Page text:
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Taliban: Scott Morrison’s opposition to Afghan prisoner release has 'halted peace talks'

Hekmatullah, the Afghan soldier who killed three Australian troops. Source: Four Corners

Exclusive: Prime Minister Scott Morrison's opposition to the release of an Afghan soldier who killed three Australian soldiers "doesn't make sense" and has halted intra-Afghan peace talks, according to a Taliban spokesperson who spoke to SBS Pashto.

The Australian prime minister in August urged US President Donald Trump to help ensure a rogue Afghan soldier who killed three Australians remains behind bars.  

Hekmatullah, who murdered the officers in 2012, could be released from jail in Afghanistan under a prisoner swap brokered by the United States.  

The Afghan sergeant was charged over the deaths of Lance Corporal Stjepan Milosevic, Sapper James Martin and Private Robert Poate in Afghanistan.  

Other NATO countries raised similar concerns regarding the deal, including France.   

“Hekmatullah was responsible for murdering three Australians, and our position is that he should never be released,” Mr Morrison said on August 9. 

"We do not believe that his release adds to peace in this region. That is the position that we will continue to maintain, and we will maintain it strongly.” 

Hekmatullah looks set to be moved to Qatar ahead of peace talks between the Taliban and the Afghan government, according to the ABC.

Lance Corporal Stjepan Milosevic and Private Robert Poate who were killed in Afghanistan in 2012.
Lance Corporal Stjepan Milosevic and Private Robert Poate who were killed in Afghanistan in 2012.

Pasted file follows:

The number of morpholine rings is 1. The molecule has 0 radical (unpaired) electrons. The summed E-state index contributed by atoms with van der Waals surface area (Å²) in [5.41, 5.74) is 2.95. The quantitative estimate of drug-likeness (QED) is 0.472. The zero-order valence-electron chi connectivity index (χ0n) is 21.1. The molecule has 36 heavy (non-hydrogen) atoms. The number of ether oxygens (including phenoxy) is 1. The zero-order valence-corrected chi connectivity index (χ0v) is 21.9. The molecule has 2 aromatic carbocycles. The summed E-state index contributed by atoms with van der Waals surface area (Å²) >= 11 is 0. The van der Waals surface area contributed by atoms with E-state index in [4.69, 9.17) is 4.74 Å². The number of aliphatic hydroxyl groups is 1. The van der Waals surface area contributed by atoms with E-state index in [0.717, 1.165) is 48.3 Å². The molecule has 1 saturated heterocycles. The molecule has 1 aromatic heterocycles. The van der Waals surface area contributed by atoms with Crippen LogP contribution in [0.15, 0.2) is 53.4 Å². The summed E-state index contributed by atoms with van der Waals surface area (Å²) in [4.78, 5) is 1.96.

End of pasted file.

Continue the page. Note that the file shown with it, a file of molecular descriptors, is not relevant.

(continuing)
AAP

Responding to Mr Morrison’s comments, Taliban spokesperson Suhail Shaheen told SBS Pashto that the Australian government’s stance against Hekmatullah's release has “halted the planned intra-Afghan peace talks”, referring to the ongoing peace talks between the Afghan government and the Taliban.

He said a list of prisoners involved in the prisoner swap was provided to the US two months before both parties signed a peace deal on February 29, 2020. 

"The list was shared with the US, and then the US shared it with the Afghan government and other foreigner governments, for the past six months there was no issue raised, now that we want to start intra-Afghan talks, they present the case as an obstacle, this doesn't make any sense.  

“If it is an issue of accountability, many hundreds and thousands of Afghans were killed because of them [Australia], they should first respond to this issue." 

US Special Representative for Afghanistan Reconciliation Zalmay Khalilzad (2-L) and Taliban co-founder Mullah Abdul Ghani Baradar sign the US-Taliban deal.
US Special Representative for Afghanistan Reconciliation Zalmay Khalilzad (2-L) and Taliban co-founder Mullah Abdul Ghani Baradar sign the US-Taliban deal.
AAP

‘We are not happy with the peace process’  

Since the US invasion of Afghanistan in 2001, more than 100,000 civilians and security forces have been killed.  

More than 2400 US soldiers and 43 Australian troops have died as a result of the conflict. 

To end the conflict, the US and NATO allies began negotiations with the Taliban, a move that would’ve been unthinkable when the conflict commenced.

Following years of negotiations, which intensified in 2018, the US and Taliban signed a conditional peace agreement in February, which would see the withdrawal of US forces from Afghanistan in 2021.